An avalanche near Highway 1 in Glacier National Park. Avalanche Canada will benefit from a $10 million grant from the B.C. government. (Photo by Parks Canada)
Avalanche Canada receives $10-million grant from B.C. government

Long sought-after funds to bolster organization’s important work

Sicamous RCMP Sgt. Murray McNeil and Cpl. Wade Fisher present seven-year-old Cody Krabbendam of Ranchero with an award for bravery on July 22, 2020. (Contributed)
7-year old Shuswap boy receives medal of bravery for rescuing child at beach

Last summer Cody Krabbendam jumped into the lake to save another boy from drowning

B.C. Health Minister Adrian Dix and provincial health officer Dr. Bonnie Henry update the province’s COVID-19 vaccine program, May 10, 2021. (B.C. government)
B.C.’s COVID-19 infection rate stays below 500 a day over weekend

14 more deaths, down to 350 in hospital as of Monday

Royal Bay Secondary School’s rainbow crosswalk was vandalized shortly after being painted but by Monday, coincidentally the International Day Against Homophobia, Transphobia and Biphobia, the crosswalk had been cleaned up and students had surrounded it with chalk messages of support and celebration. (Zoe Ducklow/News Staff)
B.C. high’s school’s pride crosswalk restored following ‘hateful’ graffiti attack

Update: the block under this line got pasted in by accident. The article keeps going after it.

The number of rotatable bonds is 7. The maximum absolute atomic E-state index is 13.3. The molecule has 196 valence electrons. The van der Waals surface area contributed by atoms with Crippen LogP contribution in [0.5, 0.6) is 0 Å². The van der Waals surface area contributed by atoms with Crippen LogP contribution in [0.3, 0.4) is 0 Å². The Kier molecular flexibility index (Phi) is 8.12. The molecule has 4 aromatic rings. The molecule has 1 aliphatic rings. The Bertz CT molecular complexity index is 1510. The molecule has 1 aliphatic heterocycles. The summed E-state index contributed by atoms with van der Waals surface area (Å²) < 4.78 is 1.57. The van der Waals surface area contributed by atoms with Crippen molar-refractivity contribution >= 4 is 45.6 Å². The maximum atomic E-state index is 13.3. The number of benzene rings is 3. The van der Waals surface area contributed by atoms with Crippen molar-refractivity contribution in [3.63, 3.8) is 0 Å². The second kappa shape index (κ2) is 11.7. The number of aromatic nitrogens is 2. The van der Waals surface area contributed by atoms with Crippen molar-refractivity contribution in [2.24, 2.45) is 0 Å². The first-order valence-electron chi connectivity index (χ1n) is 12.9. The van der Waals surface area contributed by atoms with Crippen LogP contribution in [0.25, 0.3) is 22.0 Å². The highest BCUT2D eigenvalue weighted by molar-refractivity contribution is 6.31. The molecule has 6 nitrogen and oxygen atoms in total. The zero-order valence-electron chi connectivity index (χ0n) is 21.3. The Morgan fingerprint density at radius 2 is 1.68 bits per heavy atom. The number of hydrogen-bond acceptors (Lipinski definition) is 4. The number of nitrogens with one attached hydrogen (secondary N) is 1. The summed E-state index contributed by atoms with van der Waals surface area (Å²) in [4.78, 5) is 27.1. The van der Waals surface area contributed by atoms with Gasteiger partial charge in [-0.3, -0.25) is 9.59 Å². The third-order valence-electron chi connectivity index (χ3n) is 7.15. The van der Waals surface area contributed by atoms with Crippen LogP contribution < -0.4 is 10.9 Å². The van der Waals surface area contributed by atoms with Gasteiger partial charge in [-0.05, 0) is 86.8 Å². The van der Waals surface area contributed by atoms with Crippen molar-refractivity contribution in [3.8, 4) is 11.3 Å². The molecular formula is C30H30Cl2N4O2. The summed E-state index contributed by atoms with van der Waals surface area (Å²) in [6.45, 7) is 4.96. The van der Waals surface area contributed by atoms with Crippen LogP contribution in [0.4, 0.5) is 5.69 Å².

Hate terms, racial slur, phallic images spray-painted at Greater Victoria high school

Terrance Mack would have celebrated his 34th birthday on May 13, 2021. Mack’s family has identified him as the victim of a homicide in an apartment on Third Avenue in Port Alberni sometime in April. (SUBMITTED PHOTO)
Family identifies Ucluelet man as victim of Vancouver Island homicide

Terrance Mack being remembered as ‘kind, gentle’ man

Vancouver Canucks’ Jake Virtanen (18) and Calgary Flames’ Josh Leivo, front right, vie for the puck as goalie Jacob Markstrom, back left, watches during the first period of an NHL hockey game in Vancouver, on Saturday, February 13, 2021. THE CANADIAN PRESS/Darryl Dyck
Vancouver Canucks forward Jake Virtanen sued over alleged sexual assault

Statement of claim says the woman, identified only by her initials, suffered physical and emotional damages

An avalanche near Highway 1 in Glacier National Park. Avalanche Canada will benefit from a $10 million grant from the B.C. government. (Photo by Parks Canada)
Avalanche Canada receives $10-million grant from B.C. government

Long sought-after funds to bolster organization’s important work

Daily confirmed COVID-19 cases reported to B.C. public health, seven-day rolling average in white, to May 12, 2021. (B.C. Centre for Disease Control)
B.C. preparing ‘Restart 2.0’ from COVID-19 as June approaches

Daily infections fall below 500 Friday, down to 387 in hospital

(Kamloops This Week)
Puppy’s home in question as BC Supreme Court considers canine clash

Justice Joel Groves granted an injunction prohibiting the sale or transfer of the dog

Most Read